I originally thought they were doing this deliberately however, after some research I found that The DWP union were in fact trying to fight to get better benefits for us and better working conditions for themselves, They were highly understaffed by 20% nationwide and were banned for a long time by Mr Cameron's government from hiring more staff.  The civil service is meant to be an impartial body between the state and its people but somehow Cameron has them tied in knots too.  For further information on changes made you can read it here.

Mr Cameron is a Dictator and what I believe, the worst Prime Minister in British history.  He is causing suffering and death across the UK and no-one that has the legitimate power is challenging this. Where are the labour party and where are the Liberal Democrats; they are, after all suppose to be part of this government.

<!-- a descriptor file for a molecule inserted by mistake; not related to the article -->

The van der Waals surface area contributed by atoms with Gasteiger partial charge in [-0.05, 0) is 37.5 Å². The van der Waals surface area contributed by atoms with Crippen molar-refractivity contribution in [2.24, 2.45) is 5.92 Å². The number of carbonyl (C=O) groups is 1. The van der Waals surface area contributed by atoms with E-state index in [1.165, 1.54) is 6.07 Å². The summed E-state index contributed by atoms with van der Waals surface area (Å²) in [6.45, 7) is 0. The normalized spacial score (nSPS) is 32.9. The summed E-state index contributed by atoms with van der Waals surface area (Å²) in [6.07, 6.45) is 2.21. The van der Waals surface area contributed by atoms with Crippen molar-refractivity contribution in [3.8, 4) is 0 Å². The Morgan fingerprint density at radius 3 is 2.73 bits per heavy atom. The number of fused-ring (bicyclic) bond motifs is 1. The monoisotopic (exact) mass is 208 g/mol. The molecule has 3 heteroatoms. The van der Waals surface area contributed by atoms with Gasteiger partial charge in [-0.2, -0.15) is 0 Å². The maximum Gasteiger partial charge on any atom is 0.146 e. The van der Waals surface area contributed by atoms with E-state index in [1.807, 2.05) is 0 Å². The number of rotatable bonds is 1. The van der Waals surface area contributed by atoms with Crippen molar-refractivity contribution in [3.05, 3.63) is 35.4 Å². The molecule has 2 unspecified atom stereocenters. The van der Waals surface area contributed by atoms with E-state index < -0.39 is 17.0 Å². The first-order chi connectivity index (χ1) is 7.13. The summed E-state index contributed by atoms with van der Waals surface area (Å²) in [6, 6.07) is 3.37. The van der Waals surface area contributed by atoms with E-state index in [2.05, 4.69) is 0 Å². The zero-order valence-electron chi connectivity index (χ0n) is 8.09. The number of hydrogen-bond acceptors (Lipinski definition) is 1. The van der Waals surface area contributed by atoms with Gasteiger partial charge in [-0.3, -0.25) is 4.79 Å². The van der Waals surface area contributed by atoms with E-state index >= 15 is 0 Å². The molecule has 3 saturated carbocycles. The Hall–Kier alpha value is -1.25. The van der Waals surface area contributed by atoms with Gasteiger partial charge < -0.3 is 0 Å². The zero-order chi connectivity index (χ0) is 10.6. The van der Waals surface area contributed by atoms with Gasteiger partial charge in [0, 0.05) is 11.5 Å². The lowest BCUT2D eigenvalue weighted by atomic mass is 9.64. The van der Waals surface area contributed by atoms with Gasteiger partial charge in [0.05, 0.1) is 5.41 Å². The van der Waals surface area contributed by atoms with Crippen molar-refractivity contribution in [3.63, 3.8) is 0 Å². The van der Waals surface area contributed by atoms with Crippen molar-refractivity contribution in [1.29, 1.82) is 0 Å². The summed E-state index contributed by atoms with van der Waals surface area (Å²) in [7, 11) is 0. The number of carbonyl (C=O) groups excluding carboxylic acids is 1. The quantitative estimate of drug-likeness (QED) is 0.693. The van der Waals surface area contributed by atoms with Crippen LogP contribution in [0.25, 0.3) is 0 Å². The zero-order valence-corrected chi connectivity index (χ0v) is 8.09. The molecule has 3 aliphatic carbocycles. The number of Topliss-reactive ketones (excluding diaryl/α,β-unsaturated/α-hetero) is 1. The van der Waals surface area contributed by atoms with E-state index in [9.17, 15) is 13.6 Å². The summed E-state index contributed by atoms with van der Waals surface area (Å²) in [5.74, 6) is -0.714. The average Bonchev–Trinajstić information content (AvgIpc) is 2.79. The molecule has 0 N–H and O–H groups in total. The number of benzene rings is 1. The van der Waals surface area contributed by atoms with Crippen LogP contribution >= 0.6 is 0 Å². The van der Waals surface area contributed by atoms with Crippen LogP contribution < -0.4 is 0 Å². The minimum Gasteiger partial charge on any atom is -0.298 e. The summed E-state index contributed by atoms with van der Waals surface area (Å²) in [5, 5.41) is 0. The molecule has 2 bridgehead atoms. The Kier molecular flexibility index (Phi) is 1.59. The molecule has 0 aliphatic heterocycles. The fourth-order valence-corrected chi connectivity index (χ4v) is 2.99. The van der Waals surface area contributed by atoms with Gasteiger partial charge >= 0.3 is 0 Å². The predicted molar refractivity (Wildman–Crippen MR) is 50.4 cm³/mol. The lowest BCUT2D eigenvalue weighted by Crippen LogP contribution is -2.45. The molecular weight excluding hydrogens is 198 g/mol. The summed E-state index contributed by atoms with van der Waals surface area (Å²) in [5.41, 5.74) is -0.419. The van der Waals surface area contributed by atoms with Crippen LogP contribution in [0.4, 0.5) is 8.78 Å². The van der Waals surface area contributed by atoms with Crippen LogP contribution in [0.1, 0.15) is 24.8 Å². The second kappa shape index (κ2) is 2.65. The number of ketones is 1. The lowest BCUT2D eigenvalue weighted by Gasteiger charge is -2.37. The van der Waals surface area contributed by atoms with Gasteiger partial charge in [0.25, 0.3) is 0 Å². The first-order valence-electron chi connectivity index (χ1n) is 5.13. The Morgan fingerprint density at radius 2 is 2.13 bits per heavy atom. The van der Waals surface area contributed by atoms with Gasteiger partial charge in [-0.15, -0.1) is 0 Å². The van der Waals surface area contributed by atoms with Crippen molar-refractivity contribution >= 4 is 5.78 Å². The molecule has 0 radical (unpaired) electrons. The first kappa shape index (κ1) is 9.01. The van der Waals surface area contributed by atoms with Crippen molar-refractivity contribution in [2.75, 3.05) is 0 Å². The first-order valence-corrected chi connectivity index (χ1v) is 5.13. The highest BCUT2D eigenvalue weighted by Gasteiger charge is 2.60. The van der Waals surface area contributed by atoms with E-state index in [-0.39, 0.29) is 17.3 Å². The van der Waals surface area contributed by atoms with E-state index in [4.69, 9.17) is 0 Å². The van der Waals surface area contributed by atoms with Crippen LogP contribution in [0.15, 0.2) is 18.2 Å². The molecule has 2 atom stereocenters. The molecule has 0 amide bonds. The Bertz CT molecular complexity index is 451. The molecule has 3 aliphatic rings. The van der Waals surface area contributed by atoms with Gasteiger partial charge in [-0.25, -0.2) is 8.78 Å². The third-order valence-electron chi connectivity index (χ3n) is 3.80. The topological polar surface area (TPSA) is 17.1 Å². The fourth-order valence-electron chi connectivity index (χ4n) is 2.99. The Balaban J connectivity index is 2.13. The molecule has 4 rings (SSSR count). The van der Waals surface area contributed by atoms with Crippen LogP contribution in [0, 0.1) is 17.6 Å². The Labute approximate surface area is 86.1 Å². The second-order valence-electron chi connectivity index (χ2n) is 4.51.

Only the SNP seem to be challenging this Dictator. The SNP are doing all they can to try and save Scotland from this tyranny but I cannot see anyone fighting for England, Ireland  or Wales.  I say all this because I truly cannot see democracy at work in the UK anymore and sadly believe that soon we will truly be under a totalitarian rule; and this type of rule is not only archaic but it is the scariest in history.  Cameron does not need death camps or guns to control the citizens he is using the welfare state the same way Hitler used death camps and the same way Mussolini and Stalin used guns.

Take independence in 2014 before Mr Cameron gets his way and removes our Human rights.  As for the rest of the UK Vote him out in 2015 and save yourselves the misery and suffering that will follow if you don’t.  

For further info on Camerons plans for the Human Rights Act read here